THE FORGOTTEN HISTORY OF THE BLACK MUSE

The rich and valuable Black culture completes the whole picture in arts


By JOANNA DAVIES: LITERATURE Columnist


Whether you’re an English rock fan or an avid Greek mythology buff, the word muse will mean different things to you.

But across the board, it’s someone who captures the attention and fuels the inspiration of creatives. In the art history world, muses are essential to the work of painters – as is our understanding of them to appreciate the context in which these works were created. The figures featured in these pieces can offer invaluable insight into the message and legacy of an artist’s canon.

Although Black people have appeared in Western art since the 1500s, prior to the 19th century many of the depictions were degrading and trivialised. The preponderance of Eurocentrism has been discussed as an enduring issue in the art history world, rooted in the archaic assumption that Western subject matter holds more cultural significance. You might have noticed Google Doodle’s recent tribute to Fanny Eaton who worked as an artist’s sitter for notable Pre-Raphaelite painters during the 1860s. Arriving in London from Jamaica as a child, Eaton forged a brief but prolific career as a muse in the Royal Academy and for established painters, including Dante Gabriel Rossetti and Simeon Solomon. At the time, art was a bastion of Victorian ideals, riddled with racism and discrimiation. Her striking beauty was highly revered in the community, and invaluable to the artists rebelling against the fashionable genre-painting.

Across the Channel, embers of these changes glowed in the French capital, with more and more Black Parisians appearing in visual art. Manet’s Olympia (1863) remains widely regarded as a seminal moment in the representation of Black people in painting. Although famous for its portrayal of an unashamed sex worker, many people have looked beyond this to the Black maid – later identified to be a woman named Laure – who was painted by Manet three times in 1863 alone. Focus on Laure and other Black muses has arguably gained most of its traction thanks to the work of Denise Murrell, an art history student fed up with the dismissal of Black figures in art history.


MACKAYAN: The forgotten history of the black muse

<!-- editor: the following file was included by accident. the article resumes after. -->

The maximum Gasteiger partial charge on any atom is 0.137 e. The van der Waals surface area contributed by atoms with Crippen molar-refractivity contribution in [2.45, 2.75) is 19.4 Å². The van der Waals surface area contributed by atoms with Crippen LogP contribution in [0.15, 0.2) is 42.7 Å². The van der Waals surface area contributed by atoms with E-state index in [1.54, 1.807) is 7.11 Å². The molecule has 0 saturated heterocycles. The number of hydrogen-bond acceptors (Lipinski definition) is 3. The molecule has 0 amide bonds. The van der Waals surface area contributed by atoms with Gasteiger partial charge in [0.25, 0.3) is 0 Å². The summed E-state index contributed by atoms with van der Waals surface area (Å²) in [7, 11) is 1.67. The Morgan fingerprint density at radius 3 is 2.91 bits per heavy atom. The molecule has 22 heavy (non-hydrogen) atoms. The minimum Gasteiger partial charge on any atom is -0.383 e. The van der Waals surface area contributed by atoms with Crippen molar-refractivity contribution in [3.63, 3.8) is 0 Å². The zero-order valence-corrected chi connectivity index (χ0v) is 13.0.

Beginning her Ph.D at Columbia university after a successful career in finance, Murrell noted the absence of diversity in the programme; “you can get an Art History Phd and not encounter any artists of color… let alone receive any meaningful interpretation if a person of color does come up.” Frustrated by her professor’s dismissal of her interest, Denise set off in pursuit of the story behind Manet’s muse.

Her dissertation research quickly escalated, soon turning the spotlight on many of the anonymous Black muses found in century-spanning visual art. Her aim was to “excavate their narrative” and redistribute analytic weight so that people knew the story behind the faces. She posits that Laure’s presence is a reflection of changing attitudes to the BIPOC communities of Europe at the time and their increased visibility and mobility in modern society. Her work culminated in the exhibition Posing Modernity: The Black Model from Manet and Matisse to Today, a detailed exploration of the symbiosis of subject and artist, and the implication of the art’s context on the society it was created for and within. Denise’s triumphant exhibition burgeoned into a more extensive collection shown in Paris’ Musée d’Orsay, including a loan of Marie-Guillemine Benoist’s Portrait of Madeleine from the Louvre. This final imagining of Murrell’s initial idea came to fruition as a holistic view of Black representation in visual art.

Central to art is the ever-evolving conversations it incites. Work like Murrell’s is the product of that conversation: it highlights the importance of listening to the experiences of BIPOC experiences in the art world, funding the research and celebrating all facets and faces of history’s most influential art. No matter how extensive your knowledge and education is, there is always room to question and interrogate the structures through which the narrative of history is created.


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